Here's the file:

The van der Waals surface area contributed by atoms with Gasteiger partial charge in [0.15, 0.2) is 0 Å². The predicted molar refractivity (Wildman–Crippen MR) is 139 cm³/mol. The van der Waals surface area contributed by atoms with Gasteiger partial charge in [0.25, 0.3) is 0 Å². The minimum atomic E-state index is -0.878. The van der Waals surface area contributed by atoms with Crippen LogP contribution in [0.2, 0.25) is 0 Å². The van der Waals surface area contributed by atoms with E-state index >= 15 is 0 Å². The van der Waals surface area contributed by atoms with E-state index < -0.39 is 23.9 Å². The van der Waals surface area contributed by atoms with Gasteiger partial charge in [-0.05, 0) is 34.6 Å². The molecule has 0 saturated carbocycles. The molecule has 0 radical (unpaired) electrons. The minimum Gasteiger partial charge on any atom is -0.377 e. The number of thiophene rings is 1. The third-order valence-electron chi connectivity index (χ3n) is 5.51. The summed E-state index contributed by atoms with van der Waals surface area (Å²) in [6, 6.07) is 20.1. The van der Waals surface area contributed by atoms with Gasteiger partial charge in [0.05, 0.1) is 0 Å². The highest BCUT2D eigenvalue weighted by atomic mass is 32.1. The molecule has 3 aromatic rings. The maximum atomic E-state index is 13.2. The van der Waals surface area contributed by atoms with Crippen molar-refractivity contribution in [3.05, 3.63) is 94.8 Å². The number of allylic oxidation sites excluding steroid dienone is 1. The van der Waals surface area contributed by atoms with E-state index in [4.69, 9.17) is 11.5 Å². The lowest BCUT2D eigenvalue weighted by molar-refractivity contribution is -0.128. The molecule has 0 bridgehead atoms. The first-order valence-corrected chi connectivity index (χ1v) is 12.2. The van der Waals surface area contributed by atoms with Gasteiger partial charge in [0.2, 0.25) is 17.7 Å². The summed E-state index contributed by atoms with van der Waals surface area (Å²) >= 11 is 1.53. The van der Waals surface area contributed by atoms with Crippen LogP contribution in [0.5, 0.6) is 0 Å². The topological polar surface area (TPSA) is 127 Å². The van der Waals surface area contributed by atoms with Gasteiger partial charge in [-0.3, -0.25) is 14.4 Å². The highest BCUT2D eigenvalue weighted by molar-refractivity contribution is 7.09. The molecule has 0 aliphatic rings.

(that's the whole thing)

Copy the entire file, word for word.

The van der Waals surface area contributed by atoms with Gasteiger partial charge in [0.15, 0.2) is 0 Å². The predicted molar refractivity (Wildman–Crippen MR) is 139 cm³/mol. The van der Waals surface area contributed by atoms with Gasteiger partial charge in [0.25, 0.3) is 0 Å². The minimum atomic E-state index is -0.878. The van der Waals surface area contributed by atoms with Crippen LogP contribution in [0.2, 0.25) is 0 Å². The van der Waals surface area contributed by atoms with E-state index >= 15 is 0 Å². The van der Waals surface area contributed by atoms with E-state index < -0.39 is 23.9 Å². The van der Waals surface area contributed by atoms with Gasteiger partial charge in [-0.05, 0) is 34.6 Å². The molecule has 0 saturated carbocycles. The molecule has 0 radical (unpaired) electrons. The minimum Gasteiger partial charge on any atom is -0.377 e. The number of thiophene rings is 1. The third-order valence-electron chi connectivity index (χ3n) is 5.51. The summed E-state index contributed by atoms with van der Waals surface area (Å²) in [6, 6.07) is 20.1. The van der Waals surface area contributed by atoms with Gasteiger partial charge in [0.05, 0.1) is 0 Å². The highest BCUT2D eigenvalue weighted by atomic mass is 32.1. The molecule has 3 aromatic rings. The maximum atomic E-state index is 13.2. The van der Waals surface area contributed by atoms with Crippen molar-refractivity contribution in [3.05, 3.63) is 94.8 Å². The number of allylic oxidation sites excluding steroid dienone is 1. The van der Waals surface area contributed by atoms with E-state index in [4.69, 9.17) is 11.5 Å². The lowest BCUT2D eigenvalue weighted by molar-refractivity contribution is -0.128. The molecule has 0 bridgehead atoms. The first-order valence-corrected chi connectivity index (χ1v) is 12.2. The van der Waals surface area contributed by atoms with Gasteiger partial charge in [0.2, 0.25) is 17.7 Å². The summed E-state index contributed by atoms with van der Waals surface area (Å²) >= 11 is 1.53. The van der Waals surface area contributed by atoms with Crippen LogP contribution in [0.5, 0.6) is 0 Å². The topological polar surface area (TPSA) is 127 Å². The van der Waals surface area contributed by atoms with Gasteiger partial charge in [-0.3, -0.25) is 14.4 Å². The highest BCUT2D eigenvalue weighted by molar-refractivity contribution is 7.09. The molecule has 0 aliphatic rings.